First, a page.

Miami Palmetto High School senior Yun-Jui (Michelle) Wu spent four weeks in Taiwan teaching students in a rural area how to speak English.
“I go back every summer to visit my grandparents and relatives,” she says. “This year I was there longer than usual.”
She participated in a program called AID, which stands for Assisting Individuals with Disadvantages. AID finds English-speaking students to go back to Taiwan to teach English in the rural areas of the country.
“They assign you to different areas of the country,” she says. “I was put in the southern rural area. I had to live in the kindergarten classrooms of the school.”
She was one of eight volunteer teachers teaching four classes. They taught Monday-Friday from 8:50 a.m. to 4 p.m.
“After we taught we had to do lesson plans and make lesson materials,” she says.
Even though it was hard work, she loved the experience.
“It was really fun,” she says. “We learned a lot because the culture is different.”
The students had a basic level of English, learning topics such as family, supermarket, and clothing. The students are also taught English throughout the school year.
Although most of the volunteer teachers understood Mandarin, the school asked them to keep this a secret so that the students were forced to use English in the classrooms.
Last summer, Wu volunteered at a preschool, working with two- to three-year-old toddlers. She loves working with younger kids.
She also spent time interning at TECO – the Taipei Economic and Cultural Office in Coral Gables where she assisted in the arrangements for the arrival of the Taiwanese Beep Baseball Team and provided translations of numerous instructional consular service documents.
At Palmetto, Wu has been a part of the Capstone club since freshman year, where she holds the secretary position.
“We try to promote Capstone,” she says. “It’s relatively new and not a lot of people know about the club. We try to create a family feeling for the people in the Capstone program.”
Capstone Club members participate in drives, some suggested by the leadership and some at the suggestion of members.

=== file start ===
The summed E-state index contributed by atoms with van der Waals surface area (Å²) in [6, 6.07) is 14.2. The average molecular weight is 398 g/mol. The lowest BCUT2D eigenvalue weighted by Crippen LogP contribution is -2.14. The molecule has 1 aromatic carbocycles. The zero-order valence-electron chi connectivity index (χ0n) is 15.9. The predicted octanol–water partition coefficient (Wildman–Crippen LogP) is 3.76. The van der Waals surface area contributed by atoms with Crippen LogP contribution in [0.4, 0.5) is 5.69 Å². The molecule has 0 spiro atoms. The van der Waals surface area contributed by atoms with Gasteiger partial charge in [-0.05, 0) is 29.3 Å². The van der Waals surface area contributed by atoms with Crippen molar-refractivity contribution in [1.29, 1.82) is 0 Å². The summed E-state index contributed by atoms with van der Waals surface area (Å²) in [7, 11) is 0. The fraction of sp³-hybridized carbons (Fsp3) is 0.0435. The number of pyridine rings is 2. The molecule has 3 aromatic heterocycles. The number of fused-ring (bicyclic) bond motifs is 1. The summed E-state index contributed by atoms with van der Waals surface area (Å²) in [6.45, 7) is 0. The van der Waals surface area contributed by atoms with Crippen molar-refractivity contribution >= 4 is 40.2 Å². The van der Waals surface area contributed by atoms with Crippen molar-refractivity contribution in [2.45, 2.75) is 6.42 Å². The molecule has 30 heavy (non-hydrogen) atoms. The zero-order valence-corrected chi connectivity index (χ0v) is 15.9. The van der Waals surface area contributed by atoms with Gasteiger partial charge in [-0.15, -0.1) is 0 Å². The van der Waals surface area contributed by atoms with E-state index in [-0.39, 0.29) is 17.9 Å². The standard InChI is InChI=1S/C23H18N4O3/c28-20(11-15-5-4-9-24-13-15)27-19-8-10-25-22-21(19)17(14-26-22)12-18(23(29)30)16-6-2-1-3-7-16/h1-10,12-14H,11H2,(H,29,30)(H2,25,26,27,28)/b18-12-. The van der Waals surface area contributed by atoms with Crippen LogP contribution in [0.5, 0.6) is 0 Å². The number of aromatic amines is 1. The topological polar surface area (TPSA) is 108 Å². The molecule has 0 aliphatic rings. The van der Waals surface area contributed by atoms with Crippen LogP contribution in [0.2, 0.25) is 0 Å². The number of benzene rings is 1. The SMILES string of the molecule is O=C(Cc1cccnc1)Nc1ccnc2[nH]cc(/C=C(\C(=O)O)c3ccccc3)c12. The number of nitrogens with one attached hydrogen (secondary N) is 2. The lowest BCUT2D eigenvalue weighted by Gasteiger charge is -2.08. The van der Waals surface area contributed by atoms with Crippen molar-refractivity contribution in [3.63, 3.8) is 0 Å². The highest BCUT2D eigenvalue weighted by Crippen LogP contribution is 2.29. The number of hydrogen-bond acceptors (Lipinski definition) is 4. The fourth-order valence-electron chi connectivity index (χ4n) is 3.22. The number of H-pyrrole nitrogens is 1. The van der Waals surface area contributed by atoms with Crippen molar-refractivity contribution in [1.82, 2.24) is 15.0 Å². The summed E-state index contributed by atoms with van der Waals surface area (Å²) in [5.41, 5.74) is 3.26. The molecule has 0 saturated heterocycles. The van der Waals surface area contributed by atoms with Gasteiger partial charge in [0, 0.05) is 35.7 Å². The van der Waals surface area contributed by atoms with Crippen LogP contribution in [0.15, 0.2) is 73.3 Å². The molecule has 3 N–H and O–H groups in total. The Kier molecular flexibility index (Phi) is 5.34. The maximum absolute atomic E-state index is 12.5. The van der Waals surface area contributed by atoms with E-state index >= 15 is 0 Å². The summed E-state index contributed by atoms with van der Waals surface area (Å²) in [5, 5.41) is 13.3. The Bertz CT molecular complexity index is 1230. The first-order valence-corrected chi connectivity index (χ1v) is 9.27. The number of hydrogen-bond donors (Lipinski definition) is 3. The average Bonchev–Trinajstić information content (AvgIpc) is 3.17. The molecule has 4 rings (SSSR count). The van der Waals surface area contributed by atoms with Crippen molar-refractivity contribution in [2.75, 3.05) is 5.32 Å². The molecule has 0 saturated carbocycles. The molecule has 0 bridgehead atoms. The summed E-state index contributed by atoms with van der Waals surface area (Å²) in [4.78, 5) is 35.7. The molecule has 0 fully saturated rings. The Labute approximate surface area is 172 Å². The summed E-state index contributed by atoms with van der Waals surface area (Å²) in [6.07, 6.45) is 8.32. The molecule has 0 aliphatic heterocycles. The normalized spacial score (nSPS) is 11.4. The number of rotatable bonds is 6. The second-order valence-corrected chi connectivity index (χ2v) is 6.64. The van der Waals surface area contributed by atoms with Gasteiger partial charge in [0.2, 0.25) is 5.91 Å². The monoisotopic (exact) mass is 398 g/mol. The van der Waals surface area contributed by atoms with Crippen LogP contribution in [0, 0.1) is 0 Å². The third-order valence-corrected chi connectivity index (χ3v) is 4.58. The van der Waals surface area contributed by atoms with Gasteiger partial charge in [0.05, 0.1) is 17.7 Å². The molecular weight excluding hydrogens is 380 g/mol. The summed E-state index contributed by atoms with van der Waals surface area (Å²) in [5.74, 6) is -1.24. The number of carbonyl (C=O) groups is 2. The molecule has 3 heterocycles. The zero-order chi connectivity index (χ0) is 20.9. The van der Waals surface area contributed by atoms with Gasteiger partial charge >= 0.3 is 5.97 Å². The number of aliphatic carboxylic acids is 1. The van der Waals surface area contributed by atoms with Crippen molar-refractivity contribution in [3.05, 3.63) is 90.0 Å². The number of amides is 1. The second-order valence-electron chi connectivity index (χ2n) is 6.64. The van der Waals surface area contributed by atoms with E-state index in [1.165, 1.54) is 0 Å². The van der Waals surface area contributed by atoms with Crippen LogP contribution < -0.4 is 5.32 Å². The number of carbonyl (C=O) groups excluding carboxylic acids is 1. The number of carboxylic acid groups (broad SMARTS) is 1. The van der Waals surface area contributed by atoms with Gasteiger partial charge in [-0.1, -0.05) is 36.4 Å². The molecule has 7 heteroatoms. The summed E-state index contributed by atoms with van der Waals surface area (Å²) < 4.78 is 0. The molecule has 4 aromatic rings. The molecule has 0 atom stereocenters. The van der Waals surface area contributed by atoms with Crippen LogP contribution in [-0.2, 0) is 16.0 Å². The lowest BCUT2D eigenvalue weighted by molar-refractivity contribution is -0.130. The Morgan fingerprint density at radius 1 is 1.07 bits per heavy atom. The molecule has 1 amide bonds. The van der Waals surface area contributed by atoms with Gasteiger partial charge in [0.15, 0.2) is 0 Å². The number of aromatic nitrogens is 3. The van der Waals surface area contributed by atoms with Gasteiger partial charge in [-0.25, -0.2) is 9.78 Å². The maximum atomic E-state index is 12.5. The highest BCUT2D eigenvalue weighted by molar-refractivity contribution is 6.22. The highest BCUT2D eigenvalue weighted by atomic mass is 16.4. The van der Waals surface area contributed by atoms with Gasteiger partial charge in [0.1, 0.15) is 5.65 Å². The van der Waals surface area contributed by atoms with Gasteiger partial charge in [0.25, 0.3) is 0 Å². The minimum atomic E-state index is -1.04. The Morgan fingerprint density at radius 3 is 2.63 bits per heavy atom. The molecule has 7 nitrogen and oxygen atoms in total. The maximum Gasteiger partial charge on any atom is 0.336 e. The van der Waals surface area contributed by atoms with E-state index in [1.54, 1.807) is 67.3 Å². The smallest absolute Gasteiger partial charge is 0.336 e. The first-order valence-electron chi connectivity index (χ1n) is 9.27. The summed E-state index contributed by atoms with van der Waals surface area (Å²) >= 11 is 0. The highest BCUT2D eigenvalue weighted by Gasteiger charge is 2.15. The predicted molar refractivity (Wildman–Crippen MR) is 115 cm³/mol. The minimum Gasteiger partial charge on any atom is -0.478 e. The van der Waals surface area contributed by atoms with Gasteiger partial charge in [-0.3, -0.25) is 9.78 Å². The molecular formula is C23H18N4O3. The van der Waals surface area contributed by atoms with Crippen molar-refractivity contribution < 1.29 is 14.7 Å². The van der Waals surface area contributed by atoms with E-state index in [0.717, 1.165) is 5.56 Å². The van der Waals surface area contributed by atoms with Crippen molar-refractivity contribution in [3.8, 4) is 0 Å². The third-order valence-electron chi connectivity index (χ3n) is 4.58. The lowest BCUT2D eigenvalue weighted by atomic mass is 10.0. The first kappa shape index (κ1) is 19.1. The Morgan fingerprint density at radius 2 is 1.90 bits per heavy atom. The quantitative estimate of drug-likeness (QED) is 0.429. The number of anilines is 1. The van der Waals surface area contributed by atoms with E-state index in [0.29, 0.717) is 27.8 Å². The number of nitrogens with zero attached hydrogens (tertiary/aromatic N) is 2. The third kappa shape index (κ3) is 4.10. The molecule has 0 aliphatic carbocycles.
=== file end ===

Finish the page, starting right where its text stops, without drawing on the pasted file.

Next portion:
“If we’re not doing a community service project, we try to help around the school,” she says. “Last year we painted a mural in the school.”
Wu is also a member of the National Honor Society and Mu Alpha Theta. She participated in all the regional and state competitions for Mu Alpha Theta last year and intends to attend competitions this year as well.
“This year I’m part of Panther-to-Panther,” she says. “It was a community service project started by a Palmetto student a few years ago.”
When the student graduated, the program kind of died and a current student has worked to bring it back to life. The Palmetto upperclassmen serve as the mentors, helping out the underclassmen who have signed up for this program.
“It’s to help them feel more comfortable in a new setting,” she says.
The mentor can tutor the underclassmen, or give them advice, depending on what’s needed.
This year, Wu serves as co-president of Tutoring for Tomorrow, the tutoring service started by and run by Palmetto students. The tutors are paid but donate back half, or all, of their fee. That money is then used to donate to charity, to Palmetto and some of the school clubs. Wu mainly tutors in math.
Wu is interested in majoring in finance or economics in college. Her college list includes the University of Chicago, Columbia University, and the University of Florida.
Linda Rodriguez Bernfeld